Scientific Symposium

The GA2020 Scientific Symposium will be held from 5 to 9 October 2020 at the ICC, Sydney and associated venues. The Scientific Symposium offers a major research, information sharing, training and capacity-building opportunity for delegates, who will be able to present and attend papers, seminars, workshops, site visits and other sessions. Importantly, the Scientific Symposium will provide a significant platform for peer to peer exchanges, instigation of mentoring relationships and showcasing best practice methods. The opportunities for inquiry and learning will be available and accessible from the most senior levels, through participation by outstanding keynote speakers, to entry-level practitioners, who are engaging with international colleagues for the first time.

Key Dates

2 October 2019 Online call for submission of proposals
1 January 2020 Submission deadline for proposals
29 April 2020 Authors of successful proposals advised
May 2020 Preliminary program published
July 2020 Author registration deadline*

Presenters and session organisers MUST register for the GA2020 by this date to confirm attendance. Presenters/session organisers who have not registered by this date will have their proposals removed from the Scientific Symposium program.

Symposium Overview

The overarching theme for the GA2020 Scientific Symposium is ‘Shared Cultures – Shared Heritage – Shared Responsibility’. The theme recognises that globalisation, transnationalism, digital connectivity and the willing or forced movement of people have contributed to the making (and unmaking) of hybrid, pluralist places, practices and collections. In this sense, places, practices, objects and collections (collectively termed ‘heritage items’) are frequently connected with and valued by multiple and diverse groups and communities.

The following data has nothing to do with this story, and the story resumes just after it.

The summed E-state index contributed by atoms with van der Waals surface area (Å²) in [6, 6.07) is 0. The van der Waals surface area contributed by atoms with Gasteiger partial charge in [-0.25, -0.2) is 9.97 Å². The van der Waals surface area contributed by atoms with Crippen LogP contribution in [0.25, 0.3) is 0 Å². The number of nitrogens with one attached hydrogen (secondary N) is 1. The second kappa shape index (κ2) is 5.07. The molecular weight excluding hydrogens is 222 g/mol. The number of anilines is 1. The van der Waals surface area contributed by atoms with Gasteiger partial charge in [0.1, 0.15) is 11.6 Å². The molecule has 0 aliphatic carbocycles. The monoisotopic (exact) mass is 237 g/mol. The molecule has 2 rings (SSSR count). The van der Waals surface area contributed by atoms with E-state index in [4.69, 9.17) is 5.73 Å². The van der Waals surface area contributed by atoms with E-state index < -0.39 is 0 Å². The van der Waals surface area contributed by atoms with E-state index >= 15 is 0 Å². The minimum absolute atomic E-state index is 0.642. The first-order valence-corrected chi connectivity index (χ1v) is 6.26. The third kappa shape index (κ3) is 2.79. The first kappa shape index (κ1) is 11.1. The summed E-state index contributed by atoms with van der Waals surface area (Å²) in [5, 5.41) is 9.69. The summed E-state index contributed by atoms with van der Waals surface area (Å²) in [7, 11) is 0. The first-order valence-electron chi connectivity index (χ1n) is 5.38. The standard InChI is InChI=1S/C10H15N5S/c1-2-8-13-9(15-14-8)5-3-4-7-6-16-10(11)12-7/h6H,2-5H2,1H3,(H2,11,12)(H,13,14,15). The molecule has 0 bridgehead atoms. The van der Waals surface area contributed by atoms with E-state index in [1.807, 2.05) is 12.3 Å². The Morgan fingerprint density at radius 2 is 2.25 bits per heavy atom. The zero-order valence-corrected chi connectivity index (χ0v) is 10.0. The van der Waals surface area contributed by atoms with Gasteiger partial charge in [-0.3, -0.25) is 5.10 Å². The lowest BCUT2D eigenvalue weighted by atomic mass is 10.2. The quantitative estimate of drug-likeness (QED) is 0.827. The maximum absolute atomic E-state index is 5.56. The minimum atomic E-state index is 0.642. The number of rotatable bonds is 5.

However, the idea of ‘shared’ is intentionally provocative. In an historic sense, cultures and societies have commonly shared cultural practices, ways of doing, and ideas. Nevertheless, in some cases these features have been forced upon populations and resisted rather than collectively adopted (religious beliefs, for example). In other instances knowledge and practice may be closely guarded and thus not shared (in many Indigenous cultures, for example). Additionally, some heritage items have been destroyed or damaged for what they symbolise (the Bamiyan Buddha’s, for example), thus resisting any sense of sharing or ideological tolerance. More typically in the work of heritage, places can be contested with regard to their conservation status (Sydney’s Sirius building, for example).

In adopting the term ‘shared’, the GA2020 Scientific Symposium invites participants to explore the idea of sharing—and its counterpoints, contestation and resistance—in relation to culture and heritage. We invite reviews of traditional thinking on the topic and seek new and diverse perspectives and insights that encourage discussion and dialogue. Contributions may be in the form of case study examples that illustrate different experiences or viewpoints; and academic positions that support, revise, and/or challenge contemporary scholarly work.

At its core, the overarching theme is concerned with the relationships between cultures or cultural groups and their collective responsibility for the care and safeguarding of the significant attributes, meanings and values of heritage items. Thus, ‘sharing’ in a heritage context can refer to the recognition that heritage items may be valued in various ways by different communities and cultural groups. Do such groups always have an obligation to respect diversity and cultural rights? Are they obliged to work collaboratively toward agreed approaches to the sustainable protection, conservation and safeguarding of heritage items?